Dynamix, Inc. was located in the Riverfront Research Park, adjacent to the University of Oregon campus. The three story steel frame, brick and glass office building at 1600 Millrace Drive was opened in 1993 with Dynamix as anchor tenant, occupying about 45,000 square feet in the building. Dynamix had its front desk located on the second floor. Before its relocation, Dynamix was located in Downtown Eugene.
Jeff Tunnell graduated from the University of Oregon with a BS in Biology, but probably only the pet frog in Willy Beamish reminds us of his studies, for soon he would become a game designer and game company owner. In 1981, Tunnell bought his first Apple Il computer and started a software store at home that was called Computertutor. He was also frantically programming Electronic Playground in Applesoft BASIC in order to try to get into the game industry.
After moving the store from his house to a real location, he met Damon Slye, who was a student at the University of Oregon. Slye was working on Stellar 7 and knew 6502 Assembly, what made him a God in Tunnell's eyes, so Tunnell hired him to work in his store. A couple of months later, Tunnell sold off the software store, and they started Software Entertainment Company (SEC), a company to sell their games.
Slye's Stellar 7 was released under the SEC label (Apple II, 1983). Sales were a bit disappointing, as the game sold about 8,000 units. According to Slye the game must have been heavily pirated, since everyone he met had played and loved it. But he got a call from best selling author Tom Clancy, who told him how he had played the game every day after it was released.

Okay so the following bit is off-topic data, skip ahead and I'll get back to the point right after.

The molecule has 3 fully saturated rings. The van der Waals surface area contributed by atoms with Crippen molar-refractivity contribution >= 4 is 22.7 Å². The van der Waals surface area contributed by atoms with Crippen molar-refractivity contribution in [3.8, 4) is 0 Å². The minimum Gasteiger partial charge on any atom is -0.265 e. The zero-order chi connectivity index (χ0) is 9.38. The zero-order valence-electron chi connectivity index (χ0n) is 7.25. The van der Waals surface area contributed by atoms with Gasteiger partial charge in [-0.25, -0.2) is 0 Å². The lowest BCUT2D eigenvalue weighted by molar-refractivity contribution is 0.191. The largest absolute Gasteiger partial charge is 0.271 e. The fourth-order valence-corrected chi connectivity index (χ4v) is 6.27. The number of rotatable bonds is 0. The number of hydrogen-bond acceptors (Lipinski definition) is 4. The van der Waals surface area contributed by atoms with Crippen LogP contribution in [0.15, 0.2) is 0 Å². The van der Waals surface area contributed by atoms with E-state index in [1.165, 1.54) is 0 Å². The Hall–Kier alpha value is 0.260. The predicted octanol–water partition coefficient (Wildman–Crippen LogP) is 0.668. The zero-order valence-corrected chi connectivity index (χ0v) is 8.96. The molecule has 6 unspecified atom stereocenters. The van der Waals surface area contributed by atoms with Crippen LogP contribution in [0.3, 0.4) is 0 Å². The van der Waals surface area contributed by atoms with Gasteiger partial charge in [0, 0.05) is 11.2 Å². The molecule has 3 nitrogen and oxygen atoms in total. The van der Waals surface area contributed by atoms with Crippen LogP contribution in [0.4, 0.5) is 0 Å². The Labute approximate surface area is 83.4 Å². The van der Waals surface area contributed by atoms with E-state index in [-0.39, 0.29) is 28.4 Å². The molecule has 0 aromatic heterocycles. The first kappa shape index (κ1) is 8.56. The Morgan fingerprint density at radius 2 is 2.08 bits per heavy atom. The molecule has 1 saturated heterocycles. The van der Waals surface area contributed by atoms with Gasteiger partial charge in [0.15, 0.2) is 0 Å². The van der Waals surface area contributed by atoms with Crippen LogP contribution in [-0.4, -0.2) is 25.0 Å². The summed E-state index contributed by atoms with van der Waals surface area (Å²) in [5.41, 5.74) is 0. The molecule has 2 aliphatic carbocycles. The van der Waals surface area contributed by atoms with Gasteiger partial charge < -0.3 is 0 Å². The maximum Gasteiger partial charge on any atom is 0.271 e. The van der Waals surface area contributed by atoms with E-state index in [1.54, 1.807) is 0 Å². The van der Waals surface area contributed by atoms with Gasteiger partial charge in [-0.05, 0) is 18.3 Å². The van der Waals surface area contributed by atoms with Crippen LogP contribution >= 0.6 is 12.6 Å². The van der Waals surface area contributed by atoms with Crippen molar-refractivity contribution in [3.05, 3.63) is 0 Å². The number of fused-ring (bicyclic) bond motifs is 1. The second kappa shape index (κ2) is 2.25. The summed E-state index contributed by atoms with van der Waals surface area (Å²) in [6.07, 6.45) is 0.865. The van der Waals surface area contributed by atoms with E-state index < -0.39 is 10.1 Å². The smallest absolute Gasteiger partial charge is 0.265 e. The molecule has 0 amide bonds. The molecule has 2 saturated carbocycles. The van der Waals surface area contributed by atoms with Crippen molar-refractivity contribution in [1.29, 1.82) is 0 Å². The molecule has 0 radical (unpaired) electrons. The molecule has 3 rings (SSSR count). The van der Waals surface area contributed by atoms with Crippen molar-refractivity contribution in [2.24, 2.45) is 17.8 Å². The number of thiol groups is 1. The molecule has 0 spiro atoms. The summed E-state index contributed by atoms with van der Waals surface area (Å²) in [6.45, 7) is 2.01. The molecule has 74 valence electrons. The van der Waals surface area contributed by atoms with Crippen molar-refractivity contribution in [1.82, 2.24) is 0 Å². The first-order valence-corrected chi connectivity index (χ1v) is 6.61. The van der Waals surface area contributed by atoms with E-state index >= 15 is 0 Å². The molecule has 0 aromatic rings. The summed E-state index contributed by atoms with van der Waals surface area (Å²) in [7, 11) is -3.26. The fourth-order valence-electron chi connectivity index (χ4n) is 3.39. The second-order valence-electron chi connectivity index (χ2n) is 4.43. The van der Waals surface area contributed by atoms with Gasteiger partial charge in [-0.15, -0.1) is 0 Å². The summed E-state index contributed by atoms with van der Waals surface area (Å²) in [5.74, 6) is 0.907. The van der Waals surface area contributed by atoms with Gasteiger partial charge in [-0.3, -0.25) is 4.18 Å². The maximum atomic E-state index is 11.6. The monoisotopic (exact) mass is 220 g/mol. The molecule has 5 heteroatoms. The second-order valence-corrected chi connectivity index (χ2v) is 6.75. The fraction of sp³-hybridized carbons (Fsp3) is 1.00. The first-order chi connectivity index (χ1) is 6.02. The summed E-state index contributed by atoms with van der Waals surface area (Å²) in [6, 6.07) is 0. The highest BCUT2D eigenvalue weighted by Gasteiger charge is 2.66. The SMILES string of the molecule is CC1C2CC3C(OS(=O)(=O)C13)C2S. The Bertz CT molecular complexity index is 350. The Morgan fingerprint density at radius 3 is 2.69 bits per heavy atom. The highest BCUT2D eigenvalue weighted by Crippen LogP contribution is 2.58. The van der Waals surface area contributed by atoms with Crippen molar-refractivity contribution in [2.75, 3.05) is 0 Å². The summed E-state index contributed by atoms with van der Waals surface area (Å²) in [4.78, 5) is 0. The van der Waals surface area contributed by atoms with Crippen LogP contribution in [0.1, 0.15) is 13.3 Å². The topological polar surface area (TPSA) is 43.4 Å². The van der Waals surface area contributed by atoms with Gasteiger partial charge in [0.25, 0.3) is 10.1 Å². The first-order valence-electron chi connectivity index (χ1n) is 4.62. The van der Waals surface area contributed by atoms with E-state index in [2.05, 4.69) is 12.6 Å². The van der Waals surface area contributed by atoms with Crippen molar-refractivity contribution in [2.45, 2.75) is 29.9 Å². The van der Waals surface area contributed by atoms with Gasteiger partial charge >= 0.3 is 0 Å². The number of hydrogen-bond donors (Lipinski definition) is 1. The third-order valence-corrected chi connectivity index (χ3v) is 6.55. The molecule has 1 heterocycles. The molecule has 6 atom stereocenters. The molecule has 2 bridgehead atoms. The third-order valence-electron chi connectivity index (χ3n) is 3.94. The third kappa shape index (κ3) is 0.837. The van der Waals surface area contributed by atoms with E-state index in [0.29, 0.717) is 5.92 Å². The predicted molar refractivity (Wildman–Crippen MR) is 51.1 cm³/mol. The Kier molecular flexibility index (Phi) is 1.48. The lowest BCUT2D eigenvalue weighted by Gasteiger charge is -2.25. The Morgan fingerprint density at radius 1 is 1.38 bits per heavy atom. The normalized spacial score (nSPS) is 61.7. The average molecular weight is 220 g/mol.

Dynamix's second game was The Sword of Kadash, created by Chris Cole. Cole used to visit Tunnell's store with some friends and was at first considered as one of the High School hoodlums, who was trying to shoplift. But as soon as it was found out that they were aspiring programmers, they became friends quickly. The money Cole made from the game put him through college. It was published by Penguin Software (1984), that would also re-publish Stellar 7 in the same year. According to Mark Pelczarki, who started Penquin Software, sales were poor on both games. But eventually, when Dynamix made a remake in 2000, Stellar 7 became a big hit. Soon they found out that it was already too late to get in the industry with little money, so they changed the focus from publishing to game development, and called their company Dynamix (1984). After the company had changed its name, Kevin Ryan and Richard Hicks, also former University of Oregon students, came on board as owner-partners.